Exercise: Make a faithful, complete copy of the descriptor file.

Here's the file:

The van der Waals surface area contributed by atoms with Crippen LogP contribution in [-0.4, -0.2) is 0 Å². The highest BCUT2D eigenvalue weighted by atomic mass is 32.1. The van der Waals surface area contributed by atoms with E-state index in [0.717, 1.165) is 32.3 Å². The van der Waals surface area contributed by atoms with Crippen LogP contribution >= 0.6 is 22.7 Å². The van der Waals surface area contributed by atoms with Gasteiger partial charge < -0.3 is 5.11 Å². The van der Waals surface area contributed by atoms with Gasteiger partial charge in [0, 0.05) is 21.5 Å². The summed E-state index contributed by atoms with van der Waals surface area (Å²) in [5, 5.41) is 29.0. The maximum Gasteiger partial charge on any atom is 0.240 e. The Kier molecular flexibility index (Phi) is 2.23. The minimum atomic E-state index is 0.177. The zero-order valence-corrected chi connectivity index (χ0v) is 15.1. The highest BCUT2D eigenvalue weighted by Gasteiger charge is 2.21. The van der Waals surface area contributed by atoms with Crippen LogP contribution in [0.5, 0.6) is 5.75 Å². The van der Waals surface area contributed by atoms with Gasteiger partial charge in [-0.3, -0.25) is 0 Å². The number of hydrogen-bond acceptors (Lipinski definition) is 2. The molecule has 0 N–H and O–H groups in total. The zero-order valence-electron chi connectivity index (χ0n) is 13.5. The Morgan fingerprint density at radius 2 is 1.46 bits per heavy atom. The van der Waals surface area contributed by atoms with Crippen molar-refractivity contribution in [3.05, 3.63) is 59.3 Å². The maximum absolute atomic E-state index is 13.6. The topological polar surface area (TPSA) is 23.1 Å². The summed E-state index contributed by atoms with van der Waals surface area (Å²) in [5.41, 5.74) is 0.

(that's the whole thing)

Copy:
The van der Waals surface area contributed by atoms with Crippen LogP contribution in [-0.4, -0.2) is 0 Å². The highest BCUT2D eigenvalue weighted by atomic mass is 32.1. The van der Waals surface area contributed by atoms with E-state index in [0.717, 1.165) is 32.3 Å². The van der Waals surface area contributed by atoms with Crippen LogP contribution >= 0.6 is 22.7 Å². The van der Waals surface area contributed by atoms with Gasteiger partial charge < -0.3 is 5.11 Å². The van der Waals surface area contributed by atoms with Gasteiger partial charge in [0, 0.05) is 21.5 Å². The summed E-state index contributed by atoms with van der Waals surface area (Å²) in [5, 5.41) is 29.0. The maximum Gasteiger partial charge on any atom is 0.240 e. The Kier molecular flexibility index (Phi) is 2.23. The minimum atomic E-state index is 0.177. The zero-order valence-corrected chi connectivity index (χ0v) is 15.1. The highest BCUT2D eigenvalue weighted by Gasteiger charge is 2.21. The van der Waals surface area contributed by atoms with Crippen LogP contribution in [0.5, 0.6) is 5.75 Å². The van der Waals surface area contributed by atoms with Gasteiger partial charge in [-0.3, -0.25) is 0 Å². The number of hydrogen-bond acceptors (Lipinski definition) is 2. The molecule has 0 N–H and O–H groups in total. The zero-order valence-electron chi connectivity index (χ0n) is 13.5. The Morgan fingerprint density at radius 2 is 1.46 bits per heavy atom. The van der Waals surface area contributed by atoms with Crippen molar-refractivity contribution in [3.05, 3.63) is 59.3 Å². The maximum absolute atomic E-state index is 13.6. The topological polar surface area (TPSA) is 23.1 Å². The summed E-state index contributed by atoms with van der Waals surface area (Å²) in [5.41, 5.74) is 0.